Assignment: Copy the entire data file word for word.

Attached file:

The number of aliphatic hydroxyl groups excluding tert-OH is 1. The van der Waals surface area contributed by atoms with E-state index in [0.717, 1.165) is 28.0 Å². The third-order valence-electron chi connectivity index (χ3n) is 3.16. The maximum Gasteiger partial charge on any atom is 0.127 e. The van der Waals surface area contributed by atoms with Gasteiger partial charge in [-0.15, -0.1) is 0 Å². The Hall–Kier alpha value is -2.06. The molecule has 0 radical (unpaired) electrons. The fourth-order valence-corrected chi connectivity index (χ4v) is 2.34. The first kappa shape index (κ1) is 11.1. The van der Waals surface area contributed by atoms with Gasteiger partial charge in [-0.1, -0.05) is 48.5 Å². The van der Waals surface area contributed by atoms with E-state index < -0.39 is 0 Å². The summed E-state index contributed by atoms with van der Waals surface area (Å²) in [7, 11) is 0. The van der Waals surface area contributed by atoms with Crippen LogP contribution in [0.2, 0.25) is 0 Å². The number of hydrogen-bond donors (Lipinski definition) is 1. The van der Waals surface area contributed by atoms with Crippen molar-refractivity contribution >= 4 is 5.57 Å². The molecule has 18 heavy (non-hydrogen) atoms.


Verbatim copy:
The number of aliphatic hydroxyl groups excluding tert-OH is 1. The van der Waals surface area contributed by atoms with E-state index in [0.717, 1.165) is 28.0 Å². The third-order valence-electron chi connectivity index (χ3n) is 3.16. The maximum Gasteiger partial charge on any atom is 0.127 e. The van der Waals surface area contributed by atoms with Gasteiger partial charge in [-0.15, -0.1) is 0 Å². The Hall–Kier alpha value is -2.06. The molecule has 0 radical (unpaired) electrons. The fourth-order valence-corrected chi connectivity index (χ4v) is 2.34. The first kappa shape index (κ1) is 11.1. The van der Waals surface area contributed by atoms with Gasteiger partial charge in [-0.1, -0.05) is 48.5 Å². The van der Waals surface area contributed by atoms with E-state index < -0.39 is 0 Å². The summed E-state index contributed by atoms with van der Waals surface area (Å²) in [7, 11) is 0. The van der Waals surface area contributed by atoms with Crippen LogP contribution in [0.2, 0.25) is 0 Å². The number of hydrogen-bond donors (Lipinski definition) is 1. The van der Waals surface area contributed by atoms with Crippen molar-refractivity contribution >= 4 is 5.57 Å². The molecule has 18 heavy (non-hydrogen) atoms.